What Is It?

A castle rising from the Gulf waters, Fort Jefferson at Dry Tortugas National Park is a day trip with dazzling views of history, nature and buried treasure.

Origin Story

Seventy miles west of Key West, Dry Tortugas was a popular stop on 17th century shipping routes. The seven islands were named for the turtles in the area. “Dry” was added because of the islands’ lack of springs. Many ships wrecked in the waters around the park, with one becoming a popular diving and snorkeling spot.

Fort Jefferson

Construction on Fort Jefferson took place from 1846 to 1889 and was never officially completed. The fort served as a military base and prison, at times housing more than 2,000 people. It was never modernized, so guided tours show what life would have been like on the remote island during the 1800s, as well as the modern efforts undertaken to preserve the masonry.

Travel and Lodging

The only lodging on Dry Tortugas is a few campsites, so most visitors stay in nearby Key West. To get to the islands, most visitors travel by ferry. Some take a seaplane to get overhead views.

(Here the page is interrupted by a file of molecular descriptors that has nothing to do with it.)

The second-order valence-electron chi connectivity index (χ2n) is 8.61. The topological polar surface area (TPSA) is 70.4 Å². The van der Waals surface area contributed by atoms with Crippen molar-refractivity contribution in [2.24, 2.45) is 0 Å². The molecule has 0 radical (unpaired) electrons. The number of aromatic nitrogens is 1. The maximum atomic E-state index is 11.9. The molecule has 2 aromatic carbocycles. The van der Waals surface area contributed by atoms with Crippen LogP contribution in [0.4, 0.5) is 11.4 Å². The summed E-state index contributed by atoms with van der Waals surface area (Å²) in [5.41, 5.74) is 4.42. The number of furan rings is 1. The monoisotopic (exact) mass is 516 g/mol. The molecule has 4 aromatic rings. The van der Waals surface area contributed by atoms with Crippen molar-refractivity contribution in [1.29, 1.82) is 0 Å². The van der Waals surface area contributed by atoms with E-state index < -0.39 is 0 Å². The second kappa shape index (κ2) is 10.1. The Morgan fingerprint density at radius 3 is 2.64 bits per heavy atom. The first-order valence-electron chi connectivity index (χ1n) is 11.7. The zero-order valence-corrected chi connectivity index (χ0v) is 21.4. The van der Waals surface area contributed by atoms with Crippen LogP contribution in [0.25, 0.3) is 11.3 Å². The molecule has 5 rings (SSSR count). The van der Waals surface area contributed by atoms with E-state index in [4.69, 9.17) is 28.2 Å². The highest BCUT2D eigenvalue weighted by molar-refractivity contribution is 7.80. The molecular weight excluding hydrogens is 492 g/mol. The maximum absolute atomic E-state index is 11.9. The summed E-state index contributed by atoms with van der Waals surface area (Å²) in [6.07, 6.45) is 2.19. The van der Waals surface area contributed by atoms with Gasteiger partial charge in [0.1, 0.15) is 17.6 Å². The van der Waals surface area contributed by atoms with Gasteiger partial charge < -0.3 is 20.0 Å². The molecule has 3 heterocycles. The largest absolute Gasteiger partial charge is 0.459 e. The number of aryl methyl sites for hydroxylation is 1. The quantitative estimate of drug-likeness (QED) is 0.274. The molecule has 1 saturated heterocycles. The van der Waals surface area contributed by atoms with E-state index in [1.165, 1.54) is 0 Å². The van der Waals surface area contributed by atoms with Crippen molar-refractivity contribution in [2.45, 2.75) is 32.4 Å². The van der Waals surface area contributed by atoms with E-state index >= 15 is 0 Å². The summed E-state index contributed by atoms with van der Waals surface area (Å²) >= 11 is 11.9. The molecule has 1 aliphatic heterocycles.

When to Go

Dry Tortugas is one of the least-visited national parks. Spring is the best time to visit. February and March are a part of the area’s dry season, with temperatures in the 60s and 70s.

More Info

For safety precautions, Dry Tortugas National Park is having a phased reopening. Campsites, as well as some of the islands and tours, have been reopened. For more information, visit www.nps.gov/drto or call the National Parks Service at 305-242-7700.